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How A "Few Extra Pounds" Is Affecting Your Sex Life

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Weighing the consequences of a low sex drive.

What does sexy look like? Is a woman sexy if she’s skinny? Curvy? Strong?

What if a man is tall? Is he sexier than someone who’s average in height?

When it comes to defining sex appeal, society seems to have it all laid out for us. So, when you or your spouse put on a few extra pounds, chances are you’re feeling a little less ... sexy.

It’s a big time problem. I’ve met too many people who put their relationships and sex lives on hold because they don’t feel sexy.

When asked what they consider sexy, the answer is usually in line with what the media defines as sexy — not themselves.

Cultural stereotypes affect this too. A few decades ago, curvy was sexy. Then, skinny became the new sexy. Now, strong is the new skinny and is considered sexy.

When you dislike your body, it affects your sex life. This was the problem Tina, a subscriber here, had recently.

She wrote, “My husband and I have been together for five years and just got married a year ago.

We always had a healthy sex life but recently I haven’t been in the mood to have sex because I don’t like how my body looks anymore and don’t feel sexy.

It’s affecting my marriage because my husband doesn’t understand me and still feels attracted to me. He's starting to complain about the lack of sex and intimacy in our relationship.

I want to satisfy my husband but how could I do this when I no longer feel sexy?”

Sexy comes from within.

I have counseled many models that were extremely thin but didn’t feel sexy or desirable. I have also worked with women who were overweight and didn’t have issues with self-image or sex.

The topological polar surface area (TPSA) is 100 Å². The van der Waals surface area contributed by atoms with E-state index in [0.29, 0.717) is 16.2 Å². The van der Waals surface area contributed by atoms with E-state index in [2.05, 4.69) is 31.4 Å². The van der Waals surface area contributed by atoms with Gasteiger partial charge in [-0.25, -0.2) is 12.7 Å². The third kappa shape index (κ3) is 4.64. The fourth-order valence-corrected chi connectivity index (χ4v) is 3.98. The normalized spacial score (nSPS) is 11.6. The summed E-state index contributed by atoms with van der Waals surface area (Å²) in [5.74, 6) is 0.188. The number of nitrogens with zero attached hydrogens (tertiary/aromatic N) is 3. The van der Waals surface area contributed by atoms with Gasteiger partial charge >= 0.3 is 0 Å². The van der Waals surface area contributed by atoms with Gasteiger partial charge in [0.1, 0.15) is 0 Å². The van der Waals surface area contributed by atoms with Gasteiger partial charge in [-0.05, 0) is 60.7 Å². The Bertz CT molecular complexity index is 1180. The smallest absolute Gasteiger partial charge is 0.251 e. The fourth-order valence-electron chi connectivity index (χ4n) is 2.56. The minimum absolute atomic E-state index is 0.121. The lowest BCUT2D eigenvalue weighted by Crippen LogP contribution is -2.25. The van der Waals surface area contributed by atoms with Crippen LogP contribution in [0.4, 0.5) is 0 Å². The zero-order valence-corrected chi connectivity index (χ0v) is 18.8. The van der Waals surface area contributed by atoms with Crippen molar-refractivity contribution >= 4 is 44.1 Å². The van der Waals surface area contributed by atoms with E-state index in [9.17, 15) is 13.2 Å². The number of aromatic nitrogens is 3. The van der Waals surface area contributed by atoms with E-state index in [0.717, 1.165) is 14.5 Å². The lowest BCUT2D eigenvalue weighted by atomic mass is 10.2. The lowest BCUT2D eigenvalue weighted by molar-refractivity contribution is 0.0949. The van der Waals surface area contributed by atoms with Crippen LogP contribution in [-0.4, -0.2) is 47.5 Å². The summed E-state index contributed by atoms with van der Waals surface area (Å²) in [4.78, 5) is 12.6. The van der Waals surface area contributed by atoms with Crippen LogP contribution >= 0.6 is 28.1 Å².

Sexy is subjective. It has to do with how you feel about yourself. It’s not a physical quality but an attitude.

It’s common to gain weight in your first year of marriage. You’re in your comfort zone now so you might not pay as close attention to your weight.

To break the cycle and get back to feeling your best, become aware of what caused the weight gain. It’s time for you to take back control.

By taking action and doing whatever you can to feel better about yourself, you’ll have a healthier self-esteem.

Small lifestyle changes can have a dramatic impact on your overall health — mental and physical.

Pay more attention to what makes you feel sexy and do more of that. Practice showing yourself love and acceptance, you’re worth it.

At the same time, be open and honest with your husband. He’s still attracted to you. Trust him when he expresses his love for you and your body.

Put energy into moving past the insecurity with time spent doing fun things together. Structure weekly date nights and focus on rekindling the intimacy you had only a few months ago.

Now it’s your turn. Has weight gain hurt your sexuality? I’m curious to know if this common insecurity is affecting your relationship.

Are you ready to learn an effective strategy on how to create more intimacy in your relationship? Click here.

This article was originally published at www.relationshipsuite.com. Reprinted with permission from the author.

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